Emergency surgery was performed the morning of September 30, 2021 to remove a mass in his back that we now know was an acute intramedullary spinal cord abscess with spinal arterial occlusion. This is an extremely rare condition with less than 200 cases reported in the US over the past 100 years.
The doctors found 15-20 lesions in Matt's brain, clots in his lungs, an abscess against his heart, and a tear in his esophageal wall. For 19 days Matt was in OSU's ICU Neuro Unit Brain and Spine Hospital after which he spent 28 days in OSU's Dodd Rehabilitation Hospital.
After almost two months, Matt was released to come home where he is now recovering with his family and undergoing extensive physical rehab.
This gofundme campaign will be used to help cover Matt's medical expenses, a wheelchair conversion vehicle, and modifications to the house.
Below are more details and an update from Matt.
It's hard to know where to begin but let's start with what happened medically.
I was having fever, chills, and loss of appetite for a week. Then early one morning Carie noticed a change in my speech and behavior and took me to the Marysville ER. I was having severe pain in my chest and upper back. Due to some information that Carie was able to provide to the ER Doctor, they began treating me right away for a possible infection which turned out to be exactly how I would be treated long term. I was transported from Memorial in Marysville, Ohio to OSU's Brain and Spine Unit. I have no memory of the next couple of days but Carie has filled me in.
At first they did not have a diagnosis, but were treating me for a viral brain infection, maybe meningitis, and began running all types of scans and blood work including a spinal tap to test my spinal fluid. An MRI revealed 15-20 lesions or tears on my brain. They were unsure what had caused them and were still waiting on the cultures to develop from the spinal tap. They also said that I had blood sepsis or an infection in my blood but they were not sure of the cause or the type of bacteria. Days later, I was losing mobility in my right leg and having continued intense pain in my chest and upper back. By the next morning, I had lost all feeling and movement in both my legs.
A very insistent and intuitive Infectious Disease Doctor fast tracked me to the head of the line for a scan of my entire spine. The pain from lying flat was so intense that the scan almost couldn't be performed, but the doctor was adamant that it needed to be done, and finally around 10pm it happened. 2:00am the scan was read by a technician and found a pocket of what they thought might be an infection or possibly cancer in my spine. 6:00am a Neuro Doctor examined me and said he was gathering info for the Neurosurgery team about how they would proceed. 8:30am a Neurosurgeon came into the room and wouldn't let the nurses complete all the covid protocols and said I had to go to surgery now.
By this time I was beginning to lose feeling in my hands. Surgery involved cutting open my back somehow getting to my spinal cord, cutting it in two and flushing out all the infection. A sample of that fluid would later reveal that the bacteria streptococcus was the cause of my infection. From surgery I was taken to the Neuro ICU at OSU's James. The doctors there told me there were less than 100 documented cases of my particular spinal abscess and because they were so puzzled on how all this happened they dubbed me the "most interesting patient in the ICU". Side note: OSU thought I was so "interesting" they asked permission to do a case study on my "intramedullary abscess" (spinal abscess) that would be published in medical journals.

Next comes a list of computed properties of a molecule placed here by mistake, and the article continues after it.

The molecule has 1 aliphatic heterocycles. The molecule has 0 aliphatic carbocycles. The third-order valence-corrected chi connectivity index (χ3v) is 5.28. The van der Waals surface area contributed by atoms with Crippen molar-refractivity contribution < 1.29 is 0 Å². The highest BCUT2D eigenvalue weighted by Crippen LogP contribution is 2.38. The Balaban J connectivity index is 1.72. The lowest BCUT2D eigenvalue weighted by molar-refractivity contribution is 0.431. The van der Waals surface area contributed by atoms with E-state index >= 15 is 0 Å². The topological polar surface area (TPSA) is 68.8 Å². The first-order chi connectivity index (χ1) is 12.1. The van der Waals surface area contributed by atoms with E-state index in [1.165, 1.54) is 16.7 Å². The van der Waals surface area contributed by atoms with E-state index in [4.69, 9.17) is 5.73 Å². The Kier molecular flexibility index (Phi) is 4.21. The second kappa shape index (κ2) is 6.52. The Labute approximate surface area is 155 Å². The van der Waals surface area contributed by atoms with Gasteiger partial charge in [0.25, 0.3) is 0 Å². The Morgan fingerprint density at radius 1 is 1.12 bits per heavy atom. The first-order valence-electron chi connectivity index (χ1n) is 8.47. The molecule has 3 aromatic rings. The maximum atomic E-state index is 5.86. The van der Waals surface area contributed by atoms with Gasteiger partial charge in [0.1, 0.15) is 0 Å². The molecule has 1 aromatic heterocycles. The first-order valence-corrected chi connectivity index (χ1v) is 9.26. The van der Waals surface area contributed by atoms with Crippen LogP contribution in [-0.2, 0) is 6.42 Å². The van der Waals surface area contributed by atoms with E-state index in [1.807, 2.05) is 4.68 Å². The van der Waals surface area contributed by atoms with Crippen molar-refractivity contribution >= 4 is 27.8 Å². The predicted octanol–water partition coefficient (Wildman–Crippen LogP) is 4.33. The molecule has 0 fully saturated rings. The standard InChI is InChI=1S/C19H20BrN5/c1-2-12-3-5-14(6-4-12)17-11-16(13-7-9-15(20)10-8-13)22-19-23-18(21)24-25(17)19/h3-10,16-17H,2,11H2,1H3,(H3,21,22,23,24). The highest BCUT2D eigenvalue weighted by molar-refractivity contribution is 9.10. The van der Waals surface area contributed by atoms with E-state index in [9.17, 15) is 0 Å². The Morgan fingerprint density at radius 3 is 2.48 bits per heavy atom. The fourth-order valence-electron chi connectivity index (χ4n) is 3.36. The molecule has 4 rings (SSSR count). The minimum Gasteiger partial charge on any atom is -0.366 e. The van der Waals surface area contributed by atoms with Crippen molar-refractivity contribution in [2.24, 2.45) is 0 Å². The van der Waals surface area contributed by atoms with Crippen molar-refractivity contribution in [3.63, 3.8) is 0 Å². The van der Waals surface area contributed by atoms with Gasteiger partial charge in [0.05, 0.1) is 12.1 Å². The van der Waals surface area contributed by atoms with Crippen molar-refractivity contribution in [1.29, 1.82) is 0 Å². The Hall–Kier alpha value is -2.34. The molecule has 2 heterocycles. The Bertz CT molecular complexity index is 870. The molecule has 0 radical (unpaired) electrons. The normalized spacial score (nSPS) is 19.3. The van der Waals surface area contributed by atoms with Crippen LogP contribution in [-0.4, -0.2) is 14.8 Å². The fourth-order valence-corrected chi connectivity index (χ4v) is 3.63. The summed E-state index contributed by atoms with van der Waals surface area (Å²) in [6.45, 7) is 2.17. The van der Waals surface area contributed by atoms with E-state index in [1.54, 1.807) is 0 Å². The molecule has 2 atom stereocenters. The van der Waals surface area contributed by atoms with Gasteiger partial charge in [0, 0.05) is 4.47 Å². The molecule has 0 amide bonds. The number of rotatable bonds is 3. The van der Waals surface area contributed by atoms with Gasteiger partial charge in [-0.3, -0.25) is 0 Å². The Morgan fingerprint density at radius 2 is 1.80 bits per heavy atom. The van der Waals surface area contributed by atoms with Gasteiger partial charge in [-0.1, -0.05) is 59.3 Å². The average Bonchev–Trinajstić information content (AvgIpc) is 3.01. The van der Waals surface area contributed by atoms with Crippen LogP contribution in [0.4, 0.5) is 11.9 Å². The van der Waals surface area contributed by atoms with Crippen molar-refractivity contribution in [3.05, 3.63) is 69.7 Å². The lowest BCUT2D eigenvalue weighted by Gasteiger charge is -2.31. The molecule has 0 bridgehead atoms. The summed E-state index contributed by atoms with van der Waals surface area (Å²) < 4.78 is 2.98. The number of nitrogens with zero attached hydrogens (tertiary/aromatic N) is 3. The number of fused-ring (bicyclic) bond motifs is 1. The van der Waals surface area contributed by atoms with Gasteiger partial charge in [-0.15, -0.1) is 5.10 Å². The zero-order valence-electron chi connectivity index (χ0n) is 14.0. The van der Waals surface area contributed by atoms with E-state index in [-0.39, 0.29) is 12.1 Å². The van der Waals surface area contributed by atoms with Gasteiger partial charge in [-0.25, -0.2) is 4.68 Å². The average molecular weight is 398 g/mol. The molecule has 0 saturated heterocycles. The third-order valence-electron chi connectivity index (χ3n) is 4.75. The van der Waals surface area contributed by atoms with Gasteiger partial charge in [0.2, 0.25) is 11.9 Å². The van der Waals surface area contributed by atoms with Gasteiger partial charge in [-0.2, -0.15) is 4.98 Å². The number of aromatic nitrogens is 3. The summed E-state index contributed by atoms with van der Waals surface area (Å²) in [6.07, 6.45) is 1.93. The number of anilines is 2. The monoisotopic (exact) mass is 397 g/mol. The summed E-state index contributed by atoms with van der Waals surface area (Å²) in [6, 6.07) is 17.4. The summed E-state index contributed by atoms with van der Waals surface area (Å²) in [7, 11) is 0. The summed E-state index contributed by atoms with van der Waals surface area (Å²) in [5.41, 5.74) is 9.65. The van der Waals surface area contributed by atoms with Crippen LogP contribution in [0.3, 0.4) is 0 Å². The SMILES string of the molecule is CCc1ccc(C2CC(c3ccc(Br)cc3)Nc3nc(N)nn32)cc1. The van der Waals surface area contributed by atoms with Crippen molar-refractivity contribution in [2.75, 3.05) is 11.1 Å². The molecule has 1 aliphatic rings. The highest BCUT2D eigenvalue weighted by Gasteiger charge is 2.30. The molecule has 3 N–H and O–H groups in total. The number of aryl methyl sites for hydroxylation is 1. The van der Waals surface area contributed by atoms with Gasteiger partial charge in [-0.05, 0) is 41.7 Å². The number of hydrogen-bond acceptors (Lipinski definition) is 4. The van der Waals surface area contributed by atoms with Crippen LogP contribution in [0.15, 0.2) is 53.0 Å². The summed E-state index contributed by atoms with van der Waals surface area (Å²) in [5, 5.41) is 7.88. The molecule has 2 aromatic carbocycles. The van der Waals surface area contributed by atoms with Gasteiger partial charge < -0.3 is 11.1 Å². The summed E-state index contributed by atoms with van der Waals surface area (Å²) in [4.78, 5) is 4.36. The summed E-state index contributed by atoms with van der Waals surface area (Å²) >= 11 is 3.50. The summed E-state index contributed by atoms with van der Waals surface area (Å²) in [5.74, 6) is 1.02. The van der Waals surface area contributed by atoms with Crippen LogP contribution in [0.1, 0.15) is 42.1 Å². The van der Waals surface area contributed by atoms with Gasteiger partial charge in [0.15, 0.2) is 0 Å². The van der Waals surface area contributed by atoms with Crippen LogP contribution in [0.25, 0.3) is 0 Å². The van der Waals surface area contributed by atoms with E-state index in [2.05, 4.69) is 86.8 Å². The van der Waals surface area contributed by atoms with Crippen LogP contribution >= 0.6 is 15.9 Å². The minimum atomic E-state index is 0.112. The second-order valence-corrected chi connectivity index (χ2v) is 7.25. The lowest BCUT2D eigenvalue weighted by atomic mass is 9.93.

Days passed in the ICU and the pain in my chest continued. Another scan found another abscess deep in my chest behind/beside my heart. They performed a procedure on my windpipe and my esophagus and found a small perforation in my esophagus and placed a stent (very similar to a heart stent) to cover the perforation and allow healing. A feeding tube was placed in my stomach at this time and I was put on a liquid diet as swallowing and talking were extremely painful due to all the pressure from the abscess.
The doctors left that abscess there as surgery would have involved opening up my chest and possibly caused more harm than good in my current condition. Although they do not know the contents of my chest abscess the doctors hope that my current regimen of 2 different antibiotics and an antifungal will shrink it until it disappears totally. More days passed and more difficulty breathing so more scans. They revealed that I had multiple blood clots in my lungs. More scans needed done on my legs and another possible surgery loomed if more clots were found. Thankfully no more clots in my legs, and no surgery was needed at that time.
After 7 days in the ICU I was taken back to OSU's Brain and Spine unit. Still no motor function below my chest, a new interesting scar behind my neck, a feeding tube, a stent and no real answers about how this infection had gotten into my blood and how long it had been there.
I was released from the hospital October 14, twenty days after walking into the Marysville ER. From ther I went to Dodd Rehabilitation Hospital where I had 3-4 hours of rehab a day and round the clock medical care. They kept me very busy with Physical Therapy, Occupational Therapy, and several others.
I came home on Nov 19. Since then, therapy and recovery has been focused on making me independent, gaining strength, working on my mental strength, and of course regaining motor function in my legs. I'm told that nerves heal very slowly and it may be months to a year before they can know more fully about how much I will recover. Also, due to my rare injury, they do not have many other cases to compare my recovery with. I am making small gains every day.
I cannot thank everyone enough for all your love and support. Thank you for your personal messages, cards, gifts, and prayers.